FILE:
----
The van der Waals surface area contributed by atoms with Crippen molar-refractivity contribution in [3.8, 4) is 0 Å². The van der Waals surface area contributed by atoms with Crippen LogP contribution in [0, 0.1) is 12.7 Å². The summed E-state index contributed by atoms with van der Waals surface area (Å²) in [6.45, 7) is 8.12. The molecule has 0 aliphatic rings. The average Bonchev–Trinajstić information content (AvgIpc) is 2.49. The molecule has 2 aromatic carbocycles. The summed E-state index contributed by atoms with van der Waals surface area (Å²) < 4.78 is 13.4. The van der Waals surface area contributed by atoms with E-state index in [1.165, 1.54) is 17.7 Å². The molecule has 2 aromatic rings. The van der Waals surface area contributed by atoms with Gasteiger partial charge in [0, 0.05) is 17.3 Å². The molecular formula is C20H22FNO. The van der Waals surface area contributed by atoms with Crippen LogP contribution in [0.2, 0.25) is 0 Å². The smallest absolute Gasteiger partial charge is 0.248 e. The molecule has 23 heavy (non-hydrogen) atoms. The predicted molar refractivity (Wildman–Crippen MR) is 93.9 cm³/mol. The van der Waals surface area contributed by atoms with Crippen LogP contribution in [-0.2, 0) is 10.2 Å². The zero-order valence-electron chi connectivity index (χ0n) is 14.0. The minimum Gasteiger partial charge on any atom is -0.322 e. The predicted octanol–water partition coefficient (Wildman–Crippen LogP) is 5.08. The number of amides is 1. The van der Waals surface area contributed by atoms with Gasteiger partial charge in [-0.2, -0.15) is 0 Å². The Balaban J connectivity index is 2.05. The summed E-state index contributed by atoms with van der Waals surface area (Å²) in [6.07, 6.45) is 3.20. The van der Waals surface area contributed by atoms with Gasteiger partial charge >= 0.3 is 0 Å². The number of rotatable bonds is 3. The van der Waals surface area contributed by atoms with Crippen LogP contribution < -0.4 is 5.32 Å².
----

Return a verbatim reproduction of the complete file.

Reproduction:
The van der Waals surface area contributed by atoms with Crippen molar-refractivity contribution in [3.8, 4) is 0 Å². The van der Waals surface area contributed by atoms with Crippen LogP contribution in [0, 0.1) is 12.7 Å². The summed E-state index contributed by atoms with van der Waals surface area (Å²) in [6.45, 7) is 8.12. The molecule has 0 aliphatic rings. The average Bonchev–Trinajstić information content (AvgIpc) is 2.49. The molecule has 2 aromatic carbocycles. The summed E-state index contributed by atoms with van der Waals surface area (Å²) < 4.78 is 13.4. The van der Waals surface area contributed by atoms with E-state index in [1.165, 1.54) is 17.7 Å². The molecule has 2 aromatic rings. The van der Waals surface area contributed by atoms with Gasteiger partial charge in [0, 0.05) is 17.3 Å². The molecular formula is C20H22FNO. The van der Waals surface area contributed by atoms with Crippen LogP contribution in [0.2, 0.25) is 0 Å². The smallest absolute Gasteiger partial charge is 0.248 e. The molecule has 23 heavy (non-hydrogen) atoms. The predicted molar refractivity (Wildman–Crippen MR) is 93.9 cm³/mol. The van der Waals surface area contributed by atoms with Crippen LogP contribution in [-0.2, 0) is 10.2 Å². The zero-order valence-electron chi connectivity index (χ0n) is 14.0. The minimum Gasteiger partial charge on any atom is -0.322 e. The predicted octanol–water partition coefficient (Wildman–Crippen LogP) is 5.08. The number of amides is 1. The van der Waals surface area contributed by atoms with Gasteiger partial charge in [-0.2, -0.15) is 0 Å². The Balaban J connectivity index is 2.05. The summed E-state index contributed by atoms with van der Waals surface area (Å²) in [6.07, 6.45) is 3.20. The van der Waals surface area contributed by atoms with Gasteiger partial charge >= 0.3 is 0 Å². The number of rotatable bonds is 3. The van der Waals surface area contributed by atoms with Crippen LogP contribution < -0.4 is 5.32 Å².